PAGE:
On February 2, 1995 the lives of Paul and Alison Frase were changed forever. As a defensive lineman drafted out of Syracuse by the New York Jets in the sixth round of the 1988 NFL Draft, Frase was living his dream. Two years earlier, he had married Alison a music business professional who had managed an internationally known rock band.
But their future was shifted in an instant when their first child, son Joshua, was born, and soon diagnosed with the very rare and fatal disease, Myotubular Myopathy, a condition where skeletal muscles don’t form to completion. It causes those stricken to be unable to walk and ultimately for their bodies to be unable to support the weight of their own bones. Most patients succumb to respiratory illness because they are unable to cough to clear secretions from their lungs.
Paul and Alison were initially told that Joshua likely wouldn’t survive more than a few weeks. Twenty-four days later he was discharged from the hospital. At that point they received this less-than-encouraging directive, “If he’s still alive in a year, bring him back and we’ll re-evaluate.”
Joshua defied the odds. He survived that year and many beyond. And he didn’t just survive, he thrived. Myotubular Myopathy doesn’t affect cognitive ability and Joshua became a straight-A student and member of the National Honor Society. He attended school in a wheelchair and used a touch-screen computer to take notes.
When sitting became impossible, his parents wheeled him from class to class on a stretcher.
But all of those years were a balancing act. The Frases refused to accept the grim circumstances without putting up a fight. While consumed with the day-to-day realities of raising a child with very serious needs, with the help of former teammate Pat Kelly, they also launched The Joshua Frase Foundation to raise money and awareness in trying to find a cure for the disease.
And critical decisions had to be made. With Joshua needing round-the-clock attention, Paul initially considered leaving the NFL. But Alison was the pragmatist. Although it was nowhere near the money players receive today, they needed the NFL check and the benefits that came with it to offset the costs of Joshua’s care which ran close to $200,000 annually.
“We were focused on survival,” Paul said.
And things were even more complicated than that. Paul spent his first seven seasons in the league with the Jets, but by the time Joshua came along, his situation was much more unstable. Paul was considering chiropractic school and he and Alison had relocated to Dallas. Then, two weeks after Joshua was born, Paul was selected by Jacksonville in the expansion draft and he went off to Florida. After two years of Paul commuting, Alison picked up and moved everyone to Jacksonville – just in time for Paul to sign with Green Bay where he spent the 1997 season before heading to Baltimore in 1998 where he played his final season.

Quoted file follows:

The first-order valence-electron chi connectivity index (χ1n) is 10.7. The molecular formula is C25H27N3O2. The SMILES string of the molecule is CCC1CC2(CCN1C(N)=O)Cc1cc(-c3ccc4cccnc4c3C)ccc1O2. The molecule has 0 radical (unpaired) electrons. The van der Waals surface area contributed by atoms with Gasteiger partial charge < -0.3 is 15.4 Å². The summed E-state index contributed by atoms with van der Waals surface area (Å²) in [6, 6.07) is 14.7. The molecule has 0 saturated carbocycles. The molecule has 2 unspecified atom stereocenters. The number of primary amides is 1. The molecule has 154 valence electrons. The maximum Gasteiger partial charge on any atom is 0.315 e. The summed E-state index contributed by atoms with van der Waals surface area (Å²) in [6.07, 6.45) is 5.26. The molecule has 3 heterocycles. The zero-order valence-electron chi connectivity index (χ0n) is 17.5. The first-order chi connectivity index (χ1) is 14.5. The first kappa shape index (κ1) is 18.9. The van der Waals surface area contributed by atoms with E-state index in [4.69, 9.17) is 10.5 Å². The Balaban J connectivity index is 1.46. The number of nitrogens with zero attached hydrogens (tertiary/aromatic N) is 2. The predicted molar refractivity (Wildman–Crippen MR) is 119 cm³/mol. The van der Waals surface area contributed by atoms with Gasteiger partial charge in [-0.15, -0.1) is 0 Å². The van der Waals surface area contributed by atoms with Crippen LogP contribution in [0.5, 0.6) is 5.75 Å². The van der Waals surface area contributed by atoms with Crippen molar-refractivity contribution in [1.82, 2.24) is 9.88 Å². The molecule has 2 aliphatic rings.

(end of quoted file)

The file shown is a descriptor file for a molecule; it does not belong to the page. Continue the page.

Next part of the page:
All of this left Alison alone to manage everything for the majority of the year, much of which included hands-on medical care for Joshua. But, their family pulled together and Alison’s mother left her home in New York to move to Jacksonville to help with her grandson. And it was her involvement that proved to be a turning point.
While watching the news one day, Alison’s mother saw a segment about Dr. Anthony Atala who was doing genetic research along the lines of what the Frases were looking for. They contacted him and he is now the head of the research team at the Wake Forest Institute for Regenerative Medicine, originally funded primarily by the foundation (although they have had assistance over the years from organizations like the Muscular Dystrophy Association) and which is now preparing for clinical trials based on their success in reversing the disease in test animals. If everything comes to fruition, one injection will repair the damaged DNA.
This breakthrough development may affect the Frases personally on another level. Typically males are affected by the disease while females are the carrier. The Frases’ younger child is their daughter, Isabella, who both Paul and Alison describe as “wise and compassionate beyond her years.” When Joshua, who succumbed to the disease in 2010, was posthumously awarded his high school diploma, it was then-12-year-old Isabella who accepted it for him in front of a crowd of 5,000 people.
Now Isabella’s future and the future of the children her parents say she is already planning to have someday may be impacted by the work they have done.
Frase himself has come a long way since those early days in the NFL. He admits that as a young player, charity and community work was more of an afterthought. He would happily accommodate requests from teammates or retired players to appear at events they were hosting, but didn’t carry those types of commitments into his own life.
But he now has one simple message. “There’s a story about filling the bucket. Fulfillment comes when that bucket’s full. When I sacked (Miami Dolphins quarterback) Dan Marino the year he had the least amount of sacks I jumped around like a fool for about four seconds. But that didn’t make me who I was. That didn’t fill up my bucket. That doesn’t give you fulfillment in terms of the soul. The rush of the adrenaline, that’s fulfilling for a second. But, if you’re looking to have a complete body, mind and soul experience, you better serve others.”
For more information about Joshua’s story and Myotubular Myopathy: www.joshuafrase.org.